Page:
Is it possible to make a Will during the COVID-19 pandemic?
In short, yes. It presents challenges, but most can be overcome. Please read our guidance below.
Our own mortality isn’t something we like to think about too much, but the COVID-19 pandemic has prompted many of us to check that our personal affairs are in order. A large part of this is ensuring that we have an up-to-date Will. In fact, many solicitors are seeing a large increase in demand, with double the number of enquiries. Indeed, many NHS managers have recommended to their key workers that they make sure that they have a valid Will.
But how can I get my Will witnessed?
In order to be valid, a Will must be signed in front of two independent adult witnesses. Usually, witnesses are friends, neighbours, work colleagues, or staff from the firm that prepared the Will for you. However, beneficiaries cannot be witnesses. Clearly, the current lock-down makes this difficult, particularly as the two witnesses cannot be close family members unless they forfeit their entitlement under the Will.
As a result of COVID-19, we are adapting our normal processes so we can still help you if you need a Will.
So how will you take my Will instructions?
Will instructions are almost always taken by meeting with you face to face. As this isn’t currently possible, our team can take Will instructions through video meetings using Zoom, Skype, Microsoft Teams, WhatsApp or Facetime. This means that we don’t need to visit, and you can stay safe in the comfort of your own home. If you’re not able to use any of these options, we can take instructions via the telephone.
Can you send my draft Will to me by email?
Yes, we often email draft Wills to clients, as this is the quickest way for you to make sure that the Will accurately reflects your wishes. We do understand, however, that not all clients have or are comfortable with email. If this is the case for you, we can send you a printed copy in the post (whilst the postal service remains available).
OK, that’s all good, but how do I sign my Will?
The Ministry of Justice has been asked by the Law Society and the Society of Trust and Estate Practitioners to relax the legal requirements for Will signing during this current crisis. However, at the moment, both yourself and your two witnesses must all be present at the same time to witness and sign your Will.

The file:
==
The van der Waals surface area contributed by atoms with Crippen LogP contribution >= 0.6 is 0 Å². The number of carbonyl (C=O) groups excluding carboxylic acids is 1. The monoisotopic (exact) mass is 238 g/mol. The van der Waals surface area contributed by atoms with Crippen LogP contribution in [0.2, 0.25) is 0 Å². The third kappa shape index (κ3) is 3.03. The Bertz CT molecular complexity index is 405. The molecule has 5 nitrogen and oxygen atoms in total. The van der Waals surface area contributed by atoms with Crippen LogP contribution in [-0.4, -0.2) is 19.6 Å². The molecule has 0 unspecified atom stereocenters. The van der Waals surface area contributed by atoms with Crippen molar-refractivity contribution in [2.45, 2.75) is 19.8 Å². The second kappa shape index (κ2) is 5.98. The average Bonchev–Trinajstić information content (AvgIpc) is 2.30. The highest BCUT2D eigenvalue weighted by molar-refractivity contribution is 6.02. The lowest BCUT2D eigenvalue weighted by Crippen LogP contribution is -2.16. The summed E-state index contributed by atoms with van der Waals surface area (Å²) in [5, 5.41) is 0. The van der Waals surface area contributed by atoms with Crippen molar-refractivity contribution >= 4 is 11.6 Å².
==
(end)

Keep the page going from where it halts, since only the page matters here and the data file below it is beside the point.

If you’re able, one solution might be to enlist the help of neighbours. For instance, you could use your garden, with you and your neighbours respecting social distancing by keeping two metres apart over a garden fence, each wearing gloves and using your own pens to sign.
If this really isn’t possible for you, then in exceptional circumstances, we would permit two members of the Nicholls Law team to visit you at your home to witness the signing of your Will. Naturally, it would be essential to maintain the appropriate two-metre distance to keep everybody safe.
What if I absolutely cannot sign my Will in front of two witnesses?
Whilst not ideal, the last resort would be to sign your Will without witnesses (still making sure you date it). Your Will would not be regarded as legally valid but could, instead, be used as a “Letter of Wishes”. Extra steps would be needed to ensure that your wishes were followed and, unlike with a legally valid Will, it would only work with the agreement of your family.
How do I contact the Nicholls Law Team?
If you have further questions or would like to book an appointment to make your Will, please do get in touch today, using the details below (all staff are currently working remotely, but will be happy to take your enquiry by email or telephone).
*Notice: This blog does not constitute as legal advice*